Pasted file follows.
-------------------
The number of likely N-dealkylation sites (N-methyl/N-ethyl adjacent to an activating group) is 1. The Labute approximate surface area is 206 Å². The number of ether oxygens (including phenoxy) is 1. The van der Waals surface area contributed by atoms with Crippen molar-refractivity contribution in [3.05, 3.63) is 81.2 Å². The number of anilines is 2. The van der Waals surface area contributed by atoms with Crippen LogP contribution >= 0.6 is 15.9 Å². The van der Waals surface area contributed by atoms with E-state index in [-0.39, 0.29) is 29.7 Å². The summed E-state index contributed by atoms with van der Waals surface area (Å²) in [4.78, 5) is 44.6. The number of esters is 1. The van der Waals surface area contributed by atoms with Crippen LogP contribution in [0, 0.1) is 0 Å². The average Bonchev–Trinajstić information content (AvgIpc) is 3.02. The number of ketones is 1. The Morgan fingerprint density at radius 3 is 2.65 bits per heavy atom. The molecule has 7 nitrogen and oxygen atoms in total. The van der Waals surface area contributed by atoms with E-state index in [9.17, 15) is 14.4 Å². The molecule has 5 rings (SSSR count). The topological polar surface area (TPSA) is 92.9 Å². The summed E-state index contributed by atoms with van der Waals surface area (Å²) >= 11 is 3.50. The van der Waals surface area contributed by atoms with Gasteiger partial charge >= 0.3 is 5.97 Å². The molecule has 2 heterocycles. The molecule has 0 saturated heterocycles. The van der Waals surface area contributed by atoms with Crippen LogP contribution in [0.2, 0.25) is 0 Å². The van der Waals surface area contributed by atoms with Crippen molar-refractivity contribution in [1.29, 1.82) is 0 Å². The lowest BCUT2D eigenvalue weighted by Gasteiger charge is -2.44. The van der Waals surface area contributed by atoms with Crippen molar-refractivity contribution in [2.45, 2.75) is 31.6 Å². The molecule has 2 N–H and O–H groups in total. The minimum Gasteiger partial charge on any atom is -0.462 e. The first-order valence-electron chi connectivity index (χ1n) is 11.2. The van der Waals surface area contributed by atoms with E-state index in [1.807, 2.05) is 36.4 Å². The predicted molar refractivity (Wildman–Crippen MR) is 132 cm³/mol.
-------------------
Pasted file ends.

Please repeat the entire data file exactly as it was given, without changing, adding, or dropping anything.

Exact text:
The number of likely N-dealkylation sites (N-methyl/N-ethyl adjacent to an activating group) is 1. The Labute approximate surface area is 206 Å². The number of ether oxygens (including phenoxy) is 1. The van der Waals surface area contributed by atoms with Crippen molar-refractivity contribution in [3.05, 3.63) is 81.2 Å². The number of anilines is 2. The van der Waals surface area contributed by atoms with Crippen LogP contribution >= 0.6 is 15.9 Å². The van der Waals surface area contributed by atoms with E-state index in [-0.39, 0.29) is 29.7 Å². The summed E-state index contributed by atoms with van der Waals surface area (Å²) in [4.78, 5) is 44.6. The number of esters is 1. The van der Waals surface area contributed by atoms with Crippen LogP contribution in [0, 0.1) is 0 Å². The average Bonchev–Trinajstić information content (AvgIpc) is 3.02. The number of ketones is 1. The Morgan fingerprint density at radius 3 is 2.65 bits per heavy atom. The molecule has 7 nitrogen and oxygen atoms in total. The van der Waals surface area contributed by atoms with E-state index in [9.17, 15) is 14.4 Å². The molecule has 5 rings (SSSR count). The topological polar surface area (TPSA) is 92.9 Å². The summed E-state index contributed by atoms with van der Waals surface area (Å²) >= 11 is 3.50. The van der Waals surface area contributed by atoms with Gasteiger partial charge >= 0.3 is 5.97 Å². The molecule has 2 heterocycles. The molecule has 0 saturated heterocycles. The van der Waals surface area contributed by atoms with Crippen LogP contribution in [0.2, 0.25) is 0 Å². The van der Waals surface area contributed by atoms with Crippen molar-refractivity contribution in [1.29, 1.82) is 0 Å². The lowest BCUT2D eigenvalue weighted by Gasteiger charge is -2.44. The van der Waals surface area contributed by atoms with Crippen molar-refractivity contribution in [2.45, 2.75) is 31.6 Å². The molecule has 2 N–H and O–H groups in total. The minimum Gasteiger partial charge on any atom is -0.462 e. The first-order valence-electron chi connectivity index (χ1n) is 11.2. The van der Waals surface area contributed by atoms with E-state index in [1.807, 2.05) is 36.4 Å². The predicted molar refractivity (Wildman–Crippen MR) is 132 cm³/mol.